Never Ask for Directions Again

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MapQuest: Web Pioneer

For a number of years, MapQuest virtually owned Web mapping. It's so popular that it has verb status, as in "I mapquested it."

The site has the cold competence of a bank clerk. No maps grace the opening screen; instead, it presents you with one simple text box for finding a place or service, and another for entering the start and end addresses for directions.

In my tests, MapQuest found all the local Starbucks locations but not Peet's Coffee. Still, it has more search options--including search-area radius, cities, and categories--than does Google Local. MapQuest also lets you send maps and directions to your mobile phone, following a fairly painless initial setup; this service costs $4 per month, but that's cheap insurance when you're on the road.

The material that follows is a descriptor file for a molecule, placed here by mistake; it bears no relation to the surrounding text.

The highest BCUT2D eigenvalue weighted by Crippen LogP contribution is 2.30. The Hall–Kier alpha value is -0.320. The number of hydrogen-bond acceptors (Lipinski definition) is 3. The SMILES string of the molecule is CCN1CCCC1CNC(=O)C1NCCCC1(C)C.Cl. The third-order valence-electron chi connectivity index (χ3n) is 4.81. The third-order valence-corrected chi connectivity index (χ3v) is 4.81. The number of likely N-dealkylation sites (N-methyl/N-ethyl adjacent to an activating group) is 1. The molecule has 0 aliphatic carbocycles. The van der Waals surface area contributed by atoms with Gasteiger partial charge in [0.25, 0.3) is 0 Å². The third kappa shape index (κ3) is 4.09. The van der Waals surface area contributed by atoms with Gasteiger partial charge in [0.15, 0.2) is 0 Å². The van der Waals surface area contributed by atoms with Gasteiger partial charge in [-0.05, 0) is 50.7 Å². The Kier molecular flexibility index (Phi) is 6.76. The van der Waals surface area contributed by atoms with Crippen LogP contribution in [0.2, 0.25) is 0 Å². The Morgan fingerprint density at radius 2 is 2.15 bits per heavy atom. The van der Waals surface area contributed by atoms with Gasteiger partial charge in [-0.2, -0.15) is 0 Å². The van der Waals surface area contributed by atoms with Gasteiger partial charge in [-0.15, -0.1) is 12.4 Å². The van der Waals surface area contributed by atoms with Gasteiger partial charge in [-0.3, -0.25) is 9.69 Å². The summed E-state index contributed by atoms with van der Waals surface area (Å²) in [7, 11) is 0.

MapQuest did the best job of the four sites when I searched for airports around New York, though the results were more scattershot than I would have liked, including businesses as well as airports. In my local streets and highways test, it selected the correct route. The site uses a browser cookie to save recent searches.

Bottom line: It lacks its rivals' fancy features, but MapQuest delivers the goods in terms of basic mapping and directions.

At a Glance
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